Strokes are one of the leading causes of death in the US, and those who survive are often left feeling weak, vulnerable and exceptionally aware of the frailty of the human body. The post-state of having a stroke is a much a mental battle as it is physical. Studies have found that up to 25% of patients who have recently suffered a stroke also exhibit signs of depression within two years.
In short, it’s not just having a stroke is one of the most horrific experiences a person can go through, the after effects can be just as hard to cope with. We are not telling you this to scare you, but sharing these facts on World Stroke Day is just a part of spreading the awareness that is needed to support both prevention and recovery resources.
Helping people obtain and maintain a healthy lifestyle is one of our primary goals here at Zebra Athletics, and it’s why we are focusing on how yoga can help prevent strokes and aid in a person’s recovery.
Yoga for Stroke Prevention
Over the last few years a rather frustrating stereotype has built up around the yoga industry – the impression that yoga is solely for the currently only young, slender, flexible and healthy. Well, that’s not exactly our experience with it so along with our many customers, we are here to smash that untruth. Despite the hype and the impression a review of Instagram might give you, we encourage you to take a look at the people unrolling a mat on the yoga floor next to you. It really doesn’t seem to matter the format, at just about any class you’ll see yogis of all ages, body types and backgrounds, and that’s awesome!
Awesome because it’s not just for the young, flexible and healthy. Yoga, in fact, has many (if not more) benefits for both older and heavier people — those who are most at risk for strokes.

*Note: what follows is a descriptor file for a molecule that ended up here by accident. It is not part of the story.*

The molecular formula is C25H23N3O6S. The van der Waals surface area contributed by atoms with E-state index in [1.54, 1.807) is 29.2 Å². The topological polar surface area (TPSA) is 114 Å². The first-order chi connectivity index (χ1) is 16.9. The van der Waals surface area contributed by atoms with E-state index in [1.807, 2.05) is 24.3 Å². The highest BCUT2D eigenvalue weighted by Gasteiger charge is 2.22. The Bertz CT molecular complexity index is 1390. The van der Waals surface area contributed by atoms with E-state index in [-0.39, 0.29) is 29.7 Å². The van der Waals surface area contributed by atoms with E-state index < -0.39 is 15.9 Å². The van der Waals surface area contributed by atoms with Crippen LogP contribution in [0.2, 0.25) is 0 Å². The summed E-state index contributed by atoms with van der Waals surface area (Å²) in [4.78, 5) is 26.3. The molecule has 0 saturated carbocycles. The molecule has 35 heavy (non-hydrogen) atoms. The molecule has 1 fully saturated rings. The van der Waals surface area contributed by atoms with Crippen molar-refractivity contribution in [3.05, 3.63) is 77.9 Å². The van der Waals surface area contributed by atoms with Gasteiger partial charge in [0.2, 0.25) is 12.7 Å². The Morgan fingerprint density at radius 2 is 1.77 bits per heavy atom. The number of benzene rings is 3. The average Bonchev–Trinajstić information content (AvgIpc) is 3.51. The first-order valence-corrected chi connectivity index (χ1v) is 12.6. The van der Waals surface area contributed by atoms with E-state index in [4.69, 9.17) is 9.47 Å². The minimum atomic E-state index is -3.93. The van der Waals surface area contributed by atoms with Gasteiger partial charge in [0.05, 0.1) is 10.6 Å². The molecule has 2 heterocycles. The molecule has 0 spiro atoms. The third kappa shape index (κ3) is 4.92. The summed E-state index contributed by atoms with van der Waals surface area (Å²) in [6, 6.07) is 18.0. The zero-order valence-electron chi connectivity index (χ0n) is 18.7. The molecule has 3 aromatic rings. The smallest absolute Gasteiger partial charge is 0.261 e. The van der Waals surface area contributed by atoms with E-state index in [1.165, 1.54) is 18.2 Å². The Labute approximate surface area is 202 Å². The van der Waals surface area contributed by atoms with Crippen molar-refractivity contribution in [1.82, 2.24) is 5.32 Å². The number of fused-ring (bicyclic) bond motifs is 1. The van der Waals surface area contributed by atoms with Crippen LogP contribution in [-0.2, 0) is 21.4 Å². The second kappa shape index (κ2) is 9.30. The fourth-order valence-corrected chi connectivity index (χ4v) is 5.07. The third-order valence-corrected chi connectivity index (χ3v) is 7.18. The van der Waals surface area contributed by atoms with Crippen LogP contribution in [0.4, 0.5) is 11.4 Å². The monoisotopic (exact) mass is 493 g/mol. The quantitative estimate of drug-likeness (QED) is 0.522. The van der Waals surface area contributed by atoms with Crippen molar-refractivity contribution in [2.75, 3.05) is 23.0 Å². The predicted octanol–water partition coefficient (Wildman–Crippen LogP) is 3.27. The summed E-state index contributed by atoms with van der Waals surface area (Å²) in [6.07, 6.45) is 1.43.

Strokes are most often caused when the arteries leading to a person’s brain begin to narrow or become blocked. The reduction of blood being sent to the brain deprives the brain of oxygen and nutrients, which is why the condition is so dangerous.
When practiced regularly, yoga can increase the flow of blood as well as the levels of hemoglobin and red blood cells. These allow for more oxygen to reach cells, ultimately enhancing their function. Practicing yoga, like many other physical activities, can also have a slight thinning effect on the blood, which helps decrease the risk of stroke and the chance of blood clots forming.
Yoga for Stroke Recovery
Didn’t find yoga soon enough to help prevent your heart attack? It can still help! Growing evidence shows that adding yoga to a stroke recovery program can help patients both mentally and physically.*
Consistent yoga practice leads to:
- Increased mood stability, less irritability
- Increased attentiveness
- Improved energy levels
- Improved self-confidence
- A generally more optimistic outlook on life
Studies have also shown that yoga can also reduce the levels of monamine oxidase, which is an enzyme that removes dopamine (a neurotransmitter that helps control the brain’s reward and pleasure centers) from the brain.
In the most simple of terms, yoga makes you a happier, more confident person!
*If you’ve recently suffered from a stroke, consult with your doctor before practicing yoga.